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William Hovgaard, Expert testimony on the Titanic, Luisitania and Shenandoah disasters 1915-1925

Engineers often speak of learning more from failures than from successes. In the modern world, there is the expectation that technological systems will work perfectly. Thus, systemic breakdowns can cause society to lose faith in the scientific enterprise. Much rides, then, on the testimony given by the expert witness.

William Hovgaard was an internationally renowned Danish naval architect. In 1901, the U.S. Navy arranged for Hovgaard to be appointed professor of naval design at MIT so that he might organize a special three-year course in “Naval Architecture and Warship Design.” In addition to maritime vessels, Hovgaard also was an expert on the design of rigid airships. Displayed here are documents related to his work on three of the most prominent disasters in the early 20th century: the Titanic, Lusitania, and Shenandoah.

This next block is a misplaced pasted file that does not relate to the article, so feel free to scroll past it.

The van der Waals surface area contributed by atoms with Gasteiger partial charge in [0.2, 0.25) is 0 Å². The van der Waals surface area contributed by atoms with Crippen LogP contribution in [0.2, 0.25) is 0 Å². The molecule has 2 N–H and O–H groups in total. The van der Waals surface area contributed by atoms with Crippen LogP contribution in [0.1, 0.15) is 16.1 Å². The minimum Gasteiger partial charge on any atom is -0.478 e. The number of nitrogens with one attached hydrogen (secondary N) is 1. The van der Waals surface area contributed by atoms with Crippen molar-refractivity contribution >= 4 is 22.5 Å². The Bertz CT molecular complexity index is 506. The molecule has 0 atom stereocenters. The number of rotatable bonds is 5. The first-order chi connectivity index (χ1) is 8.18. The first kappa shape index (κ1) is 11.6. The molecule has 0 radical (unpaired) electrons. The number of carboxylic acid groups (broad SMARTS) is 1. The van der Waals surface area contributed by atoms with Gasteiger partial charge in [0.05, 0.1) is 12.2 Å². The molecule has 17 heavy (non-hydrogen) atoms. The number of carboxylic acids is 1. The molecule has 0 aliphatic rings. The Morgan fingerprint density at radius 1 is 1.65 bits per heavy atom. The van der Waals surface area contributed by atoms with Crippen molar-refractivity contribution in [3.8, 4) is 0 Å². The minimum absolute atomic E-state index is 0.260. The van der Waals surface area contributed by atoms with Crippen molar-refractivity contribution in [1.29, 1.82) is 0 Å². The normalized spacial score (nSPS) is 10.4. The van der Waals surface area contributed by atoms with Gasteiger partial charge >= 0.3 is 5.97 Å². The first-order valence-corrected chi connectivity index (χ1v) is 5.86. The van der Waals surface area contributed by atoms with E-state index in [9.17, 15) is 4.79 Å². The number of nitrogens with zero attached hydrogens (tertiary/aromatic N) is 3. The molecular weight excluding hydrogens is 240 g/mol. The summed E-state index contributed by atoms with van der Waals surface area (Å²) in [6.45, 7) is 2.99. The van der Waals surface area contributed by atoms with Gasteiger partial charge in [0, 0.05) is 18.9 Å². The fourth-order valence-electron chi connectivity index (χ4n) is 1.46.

On loan from the Institute Archives and Special Collections.

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  • If the Titanic hit an iceberg why wasn’t it smashed during the impact? The insurance company was already claiming the cause before evidence was sufficient to make the cause a certainty. Why could they have been able to divulge inconsequential evidence in this way?

    Bob MacDonald
    17 Dec 12 at 5:35 pm